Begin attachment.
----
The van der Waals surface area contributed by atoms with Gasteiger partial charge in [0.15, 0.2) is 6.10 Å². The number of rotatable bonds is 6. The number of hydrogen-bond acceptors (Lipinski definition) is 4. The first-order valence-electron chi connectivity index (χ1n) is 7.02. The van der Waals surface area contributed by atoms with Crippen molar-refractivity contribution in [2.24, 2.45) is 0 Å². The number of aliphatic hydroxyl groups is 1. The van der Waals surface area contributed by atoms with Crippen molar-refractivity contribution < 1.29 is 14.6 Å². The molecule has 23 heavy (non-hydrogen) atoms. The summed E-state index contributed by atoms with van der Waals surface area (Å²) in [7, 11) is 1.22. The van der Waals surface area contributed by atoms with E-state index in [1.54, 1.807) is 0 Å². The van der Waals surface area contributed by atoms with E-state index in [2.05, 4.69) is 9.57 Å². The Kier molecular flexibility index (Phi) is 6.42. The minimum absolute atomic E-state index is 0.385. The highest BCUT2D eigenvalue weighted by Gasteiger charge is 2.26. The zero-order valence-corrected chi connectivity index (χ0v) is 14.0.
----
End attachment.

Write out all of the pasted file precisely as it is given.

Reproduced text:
The van der Waals surface area contributed by atoms with Gasteiger partial charge in [0.15, 0.2) is 6.10 Å². The number of rotatable bonds is 6. The number of hydrogen-bond acceptors (Lipinski definition) is 4. The first-order valence-electron chi connectivity index (χ1n) is 7.02. The van der Waals surface area contributed by atoms with Crippen molar-refractivity contribution in [2.24, 2.45) is 0 Å². The number of aliphatic hydroxyl groups is 1. The van der Waals surface area contributed by atoms with Crippen molar-refractivity contribution < 1.29 is 14.6 Å². The molecule has 23 heavy (non-hydrogen) atoms. The summed E-state index contributed by atoms with van der Waals surface area (Å²) in [7, 11) is 1.22. The van der Waals surface area contributed by atoms with E-state index in [1.54, 1.807) is 0 Å². The van der Waals surface area contributed by atoms with E-state index in [2.05, 4.69) is 9.57 Å². The Kier molecular flexibility index (Phi) is 6.42. The minimum absolute atomic E-state index is 0.385. The highest BCUT2D eigenvalue weighted by Gasteiger charge is 2.26. The zero-order valence-corrected chi connectivity index (χ0v) is 14.0.